Now to the end of Acts 7: Stephen sees Jesus “standing” at the right hand of God. Elsewhere we are told in the Bible that Jesus is “sitting” at the right hand of God; of course He isn’t chained there, as though He cannot get up. SLJ pictures the “standing” as Jesus’ special gift to Stephen, that Stephen sees before his death that Jesus is especially greeting him, Stephen, as the first martyr of the Christian Church.

Stephen was apparently a young man, one of many since that time who burned brightly for a time–and to us their early death seems a great loss. Surely such a gifted man as Stephen would have been of great benefit to the early church. Yet God has His purposes when He takes such men at a young age. We really don’t know the time of our death, and we cannot take for granted a long life from God. S. Lewis Johnson relates that many times in his seminary classes, he would tell his young students that he would go to heaven before they would, and admit his enjoyment about it (that he would be in heaven before they). Yet, he now observed that it turned out that he was still here (he was 69 when he did the Acts series in late 1984), and some of those seminary students had already died and gone to heaven before he did; he mentioned that one of his students had died 25 years ago. So indeed basic things, such as normal life span, do not always work out as we suppose they will.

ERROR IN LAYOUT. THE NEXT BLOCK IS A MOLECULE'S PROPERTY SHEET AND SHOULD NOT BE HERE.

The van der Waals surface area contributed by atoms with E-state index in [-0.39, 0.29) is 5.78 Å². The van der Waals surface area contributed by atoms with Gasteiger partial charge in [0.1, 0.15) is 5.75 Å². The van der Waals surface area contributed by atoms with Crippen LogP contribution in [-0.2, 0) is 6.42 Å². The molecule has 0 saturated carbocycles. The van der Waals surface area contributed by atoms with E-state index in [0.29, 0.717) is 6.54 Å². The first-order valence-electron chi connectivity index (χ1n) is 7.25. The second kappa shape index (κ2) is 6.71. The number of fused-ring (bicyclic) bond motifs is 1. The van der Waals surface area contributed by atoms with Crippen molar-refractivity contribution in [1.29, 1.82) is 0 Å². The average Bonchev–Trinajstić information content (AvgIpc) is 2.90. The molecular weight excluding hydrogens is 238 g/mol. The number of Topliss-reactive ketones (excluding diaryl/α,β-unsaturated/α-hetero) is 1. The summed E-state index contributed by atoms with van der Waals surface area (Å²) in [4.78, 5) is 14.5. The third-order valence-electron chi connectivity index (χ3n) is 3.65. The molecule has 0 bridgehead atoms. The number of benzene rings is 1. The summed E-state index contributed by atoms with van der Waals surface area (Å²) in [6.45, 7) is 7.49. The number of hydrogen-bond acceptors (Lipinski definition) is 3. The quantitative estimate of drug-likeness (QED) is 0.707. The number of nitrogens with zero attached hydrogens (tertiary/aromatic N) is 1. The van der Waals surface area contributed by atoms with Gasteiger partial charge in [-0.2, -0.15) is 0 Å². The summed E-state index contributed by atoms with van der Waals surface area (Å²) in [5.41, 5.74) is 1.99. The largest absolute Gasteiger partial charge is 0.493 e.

Interestingly enough, I must confess that I have recently had similar joyous thoughts. Now that I’m in my mid-40s, I am thankful that, if the Lord tarries in His return, I will go to be with Jesus that much sooner than the younger believers I know, and consider this as one advantage of being older–that many fewer years left dealing with this evil world. So here too I can better appreciate SLJ’s later words of wisdom. I really cannot say with certainty that I will go to heaven before the twenty-something believer. SLJ must have had similar thoughts as I, when he was in his forties (twenty five years before the Acts series), and I can take heart that such thoughts are at least somewhat common for my age.

The Stephen-series within the book of Acts is a nice look at this part of Acts, at the great life of Stephen, who died a harsh death but with great reward. He lived well, died well, and he has been remembered throughout the centuries even to our time.